Gamma waves are the fastest of the brainwave frequencies (high frequency band of brainwave activity) which signifies the highest state of focus possible. They are associated with peak concentration and the brain’s optimal frequency for cognitive functioning – the 40 Hz frequency corresponds to a Schumann resonance band and many scientists, including Nobel Laureate Sir Francis Crick believe that it may be the key to the act of cognition. The Gamma state relates to simultaneous processing of information from different brain areas; information passes very rapidly.
This is probably the most popular choice of frequency. The theta state is a state of tremendous stress relief. The benefits associated with theta level relaxation include improved concentration, reduced hyperactivity and improved memory. While in a state of theta relaxation, one’s blood pressure, breathing and heart rate all slow to a much more restful and healthy level that promotes natural healing. During theta relaxation one may also experience vivid flashes of mental imagery as the mind opens to memories or subconscious information that is not available to the conscious mind during the normal waking state. The theta state is a very deep state of relaxation that is excellent for deep hypnosis and mental programming.
way of describing it—at both theta brainwave frequencies. And then there are also 40-Hz gamma frequencies, the frequency that came through a lot when the Dalai Lama sent some Buddhist monks to have their brain waves studied as they were meditating and doing loving-kindness practices. Gamma is associated both with heightened awareness and also with loving-kindness practices, metta practices.
Our everyday, waking brain used for active intelligence operates at approximately 13 hertz, which is in the range of high alpha or low beta frequencies. People who have certain learning disabilities and problems with attention often have low levels of 13 hertz frequency brainwaves in crucial areas of the brain used for sequencing tasks and doing simple math calculations. This is one concrete example of how brainwaves are associated with thinking and behavior. Each identified brainwave frequency has a different effect on a person’s ability to think, act, and feel.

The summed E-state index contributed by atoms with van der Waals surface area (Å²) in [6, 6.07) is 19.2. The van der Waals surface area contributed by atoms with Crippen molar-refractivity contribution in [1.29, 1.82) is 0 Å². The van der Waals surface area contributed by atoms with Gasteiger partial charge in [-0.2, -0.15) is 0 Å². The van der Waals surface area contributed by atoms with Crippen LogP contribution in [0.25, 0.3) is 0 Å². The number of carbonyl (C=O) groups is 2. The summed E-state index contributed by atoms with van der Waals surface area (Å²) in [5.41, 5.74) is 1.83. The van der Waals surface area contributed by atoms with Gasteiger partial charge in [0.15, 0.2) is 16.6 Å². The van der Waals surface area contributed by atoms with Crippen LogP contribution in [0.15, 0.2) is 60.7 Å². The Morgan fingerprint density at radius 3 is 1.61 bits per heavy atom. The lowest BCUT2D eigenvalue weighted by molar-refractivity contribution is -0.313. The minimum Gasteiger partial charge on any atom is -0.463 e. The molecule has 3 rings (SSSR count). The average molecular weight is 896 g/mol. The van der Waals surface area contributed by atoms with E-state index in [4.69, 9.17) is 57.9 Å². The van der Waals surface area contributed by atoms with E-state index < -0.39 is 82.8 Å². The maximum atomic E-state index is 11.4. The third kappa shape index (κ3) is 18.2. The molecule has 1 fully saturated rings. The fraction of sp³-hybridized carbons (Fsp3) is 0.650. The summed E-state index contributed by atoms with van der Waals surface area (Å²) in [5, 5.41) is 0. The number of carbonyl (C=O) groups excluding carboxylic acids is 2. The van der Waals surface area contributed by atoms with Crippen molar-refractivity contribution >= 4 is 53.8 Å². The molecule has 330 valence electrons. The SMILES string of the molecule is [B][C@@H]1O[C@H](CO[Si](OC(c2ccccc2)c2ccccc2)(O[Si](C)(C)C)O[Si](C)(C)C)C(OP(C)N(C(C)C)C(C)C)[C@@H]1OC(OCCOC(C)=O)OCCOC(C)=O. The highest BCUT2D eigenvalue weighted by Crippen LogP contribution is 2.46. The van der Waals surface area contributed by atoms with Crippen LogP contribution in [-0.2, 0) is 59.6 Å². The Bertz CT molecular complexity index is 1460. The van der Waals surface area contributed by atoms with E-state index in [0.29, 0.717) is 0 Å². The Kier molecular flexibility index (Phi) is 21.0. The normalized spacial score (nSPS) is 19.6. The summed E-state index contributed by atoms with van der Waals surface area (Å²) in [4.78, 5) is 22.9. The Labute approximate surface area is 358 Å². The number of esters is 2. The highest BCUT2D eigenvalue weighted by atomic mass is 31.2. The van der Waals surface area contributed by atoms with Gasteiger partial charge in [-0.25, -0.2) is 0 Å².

It might seem obvious that you’d know when you’re stressed, but many of us spend so much time in a frazzled state that we’ve forgotten what it feels like when our nervous systems are in balance: when we’re calm yet still alert and focused. If this is you, you can recognize when you’re stressed by listening to your body. When you’re tired, your eyes feel heavy and you might rest your head on your hand. When you’re happy, you laugh easily. And when you’re stressed, your body lets you know that, too. Get in the habit of paying attention to your body’s clues.
Turns out, science says there is something to needing “fresh air”—even opening a window can help get more oxygen to your brain, soothing stress. “We live so much of our lives indoors, that when stress hits, one of my go-to techniques is to get outside or open a window,” Dr. Serani says. “Taking in a nice deep breath of crisp fresh air can immediately shift your neurochemistry.” If you’re overwhelmed with work, it can seem hard to take a break; but a quick step outside is even recommended by the American Psychological Association. When you come back, you’ll be recharged and ready to take on the challenge.
However, with this integration will come upheavals as the mind is forced to integrate areas of the brain that were previously sequestered. Repressed memories and unpleasant emotions from the past will often rise to the surface of the mind to be processed and healed. This is sometimes referred to as "processing the shadow" within one's mind and emotions.
Years of scientific study combined with the personal testimony of thousands of people establish that using brainwave entrainment techniques positively affects the physical, mental, emotional, and spiritual well-being in a majority of users. You can easily take advantage of these powerful methods of personal self-help and self-improvement by downloading a variety of entrainment music right now.
The functional role of neural oscillations is still not fully understood; however they have been shown to correlate with emotional responses, motor control, and a number of cognitive functions including information transfer, perception, and memory. Specifically, neural oscillations, in particular theta activity, are extensively linked to memory function, and coupling between theta and gamma activity is considered to be vital for memory functions, including episodic memory.